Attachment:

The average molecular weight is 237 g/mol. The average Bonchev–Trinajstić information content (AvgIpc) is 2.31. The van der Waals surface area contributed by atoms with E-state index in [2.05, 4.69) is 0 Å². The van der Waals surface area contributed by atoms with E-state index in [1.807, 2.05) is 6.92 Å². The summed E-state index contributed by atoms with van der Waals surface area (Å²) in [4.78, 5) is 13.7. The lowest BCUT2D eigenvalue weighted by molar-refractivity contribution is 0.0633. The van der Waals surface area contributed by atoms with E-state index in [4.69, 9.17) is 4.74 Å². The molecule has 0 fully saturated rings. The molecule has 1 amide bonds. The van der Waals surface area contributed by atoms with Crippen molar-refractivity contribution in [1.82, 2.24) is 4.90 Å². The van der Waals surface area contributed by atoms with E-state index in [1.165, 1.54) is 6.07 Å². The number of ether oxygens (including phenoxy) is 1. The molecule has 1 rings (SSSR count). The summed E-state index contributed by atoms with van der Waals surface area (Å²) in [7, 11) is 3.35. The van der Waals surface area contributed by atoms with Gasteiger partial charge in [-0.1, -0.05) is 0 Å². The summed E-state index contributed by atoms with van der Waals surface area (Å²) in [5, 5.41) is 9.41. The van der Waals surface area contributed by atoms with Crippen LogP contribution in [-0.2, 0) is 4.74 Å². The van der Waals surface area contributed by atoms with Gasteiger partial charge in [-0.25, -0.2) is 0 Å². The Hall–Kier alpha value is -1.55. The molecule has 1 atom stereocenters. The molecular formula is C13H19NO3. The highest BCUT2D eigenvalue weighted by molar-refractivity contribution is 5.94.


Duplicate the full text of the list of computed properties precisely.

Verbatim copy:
The average molecular weight is 237 g/mol. The average Bonchev–Trinajstić information content (AvgIpc) is 2.31. The van der Waals surface area contributed by atoms with E-state index in [2.05, 4.69) is 0 Å². The van der Waals surface area contributed by atoms with E-state index in [1.807, 2.05) is 6.92 Å². The summed E-state index contributed by atoms with van der Waals surface area (Å²) in [4.78, 5) is 13.7. The lowest BCUT2D eigenvalue weighted by molar-refractivity contribution is 0.0633. The van der Waals surface area contributed by atoms with E-state index in [4.69, 9.17) is 4.74 Å². The molecule has 0 fully saturated rings. The molecule has 1 amide bonds. The van der Waals surface area contributed by atoms with Crippen molar-refractivity contribution in [1.82, 2.24) is 4.90 Å². The van der Waals surface area contributed by atoms with E-state index in [1.165, 1.54) is 6.07 Å². The number of ether oxygens (including phenoxy) is 1. The molecule has 1 rings (SSSR count). The summed E-state index contributed by atoms with van der Waals surface area (Å²) in [7, 11) is 3.35. The van der Waals surface area contributed by atoms with Gasteiger partial charge in [-0.1, -0.05) is 0 Å². The summed E-state index contributed by atoms with van der Waals surface area (Å²) in [5, 5.41) is 9.41. The van der Waals surface area contributed by atoms with Crippen LogP contribution in [-0.2, 0) is 4.74 Å². The van der Waals surface area contributed by atoms with Gasteiger partial charge in [-0.25, -0.2) is 0 Å². The Hall–Kier alpha value is -1.55. The molecule has 1 atom stereocenters. The molecular formula is C13H19NO3. The highest BCUT2D eigenvalue weighted by molar-refractivity contribution is 5.94.